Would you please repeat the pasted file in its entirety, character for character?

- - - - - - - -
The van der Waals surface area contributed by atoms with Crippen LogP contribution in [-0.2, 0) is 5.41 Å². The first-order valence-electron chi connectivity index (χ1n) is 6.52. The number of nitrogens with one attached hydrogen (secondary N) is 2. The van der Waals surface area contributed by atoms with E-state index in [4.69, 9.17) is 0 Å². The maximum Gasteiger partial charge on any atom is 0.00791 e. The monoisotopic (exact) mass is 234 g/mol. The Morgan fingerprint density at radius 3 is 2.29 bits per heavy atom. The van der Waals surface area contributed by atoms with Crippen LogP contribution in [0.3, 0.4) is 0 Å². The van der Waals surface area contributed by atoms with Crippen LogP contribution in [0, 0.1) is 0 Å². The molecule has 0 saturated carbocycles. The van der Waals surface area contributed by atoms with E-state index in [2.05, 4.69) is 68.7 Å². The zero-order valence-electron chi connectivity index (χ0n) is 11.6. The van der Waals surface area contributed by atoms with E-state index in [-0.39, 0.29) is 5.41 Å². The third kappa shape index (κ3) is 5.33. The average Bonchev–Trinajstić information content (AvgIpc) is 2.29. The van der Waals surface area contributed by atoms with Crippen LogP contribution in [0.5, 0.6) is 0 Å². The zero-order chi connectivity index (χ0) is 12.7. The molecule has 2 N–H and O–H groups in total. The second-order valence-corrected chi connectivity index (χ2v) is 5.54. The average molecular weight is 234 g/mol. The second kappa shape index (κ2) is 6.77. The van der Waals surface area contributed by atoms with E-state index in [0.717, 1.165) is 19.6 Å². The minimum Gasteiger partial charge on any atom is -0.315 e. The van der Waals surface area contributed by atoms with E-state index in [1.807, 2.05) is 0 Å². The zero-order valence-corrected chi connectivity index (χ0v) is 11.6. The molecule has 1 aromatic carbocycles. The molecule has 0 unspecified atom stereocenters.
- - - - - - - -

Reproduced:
The van der Waals surface area contributed by atoms with Crippen LogP contribution in [-0.2, 0) is 5.41 Å². The first-order valence-electron chi connectivity index (χ1n) is 6.52. The number of nitrogens with one attached hydrogen (secondary N) is 2. The van der Waals surface area contributed by atoms with E-state index in [4.69, 9.17) is 0 Å². The maximum Gasteiger partial charge on any atom is 0.00791 e. The monoisotopic (exact) mass is 234 g/mol. The Morgan fingerprint density at radius 3 is 2.29 bits per heavy atom. The van der Waals surface area contributed by atoms with Crippen LogP contribution in [0.3, 0.4) is 0 Å². The van der Waals surface area contributed by atoms with Crippen LogP contribution in [0, 0.1) is 0 Å². The molecule has 0 saturated carbocycles. The van der Waals surface area contributed by atoms with E-state index in [2.05, 4.69) is 68.7 Å². The zero-order valence-electron chi connectivity index (χ0n) is 11.6. The van der Waals surface area contributed by atoms with E-state index in [-0.39, 0.29) is 5.41 Å². The third kappa shape index (κ3) is 5.33. The average Bonchev–Trinajstić information content (AvgIpc) is 2.29. The van der Waals surface area contributed by atoms with Crippen LogP contribution in [0.5, 0.6) is 0 Å². The zero-order chi connectivity index (χ0) is 12.7. The molecule has 2 N–H and O–H groups in total. The second-order valence-corrected chi connectivity index (χ2v) is 5.54. The average molecular weight is 234 g/mol. The second kappa shape index (κ2) is 6.77. The van der Waals surface area contributed by atoms with E-state index in [0.717, 1.165) is 19.6 Å². The minimum Gasteiger partial charge on any atom is -0.315 e. The van der Waals surface area contributed by atoms with E-state index in [1.807, 2.05) is 0 Å². The zero-order valence-corrected chi connectivity index (χ0v) is 11.6. The molecule has 1 aromatic carbocycles. The molecule has 0 unspecified atom stereocenters.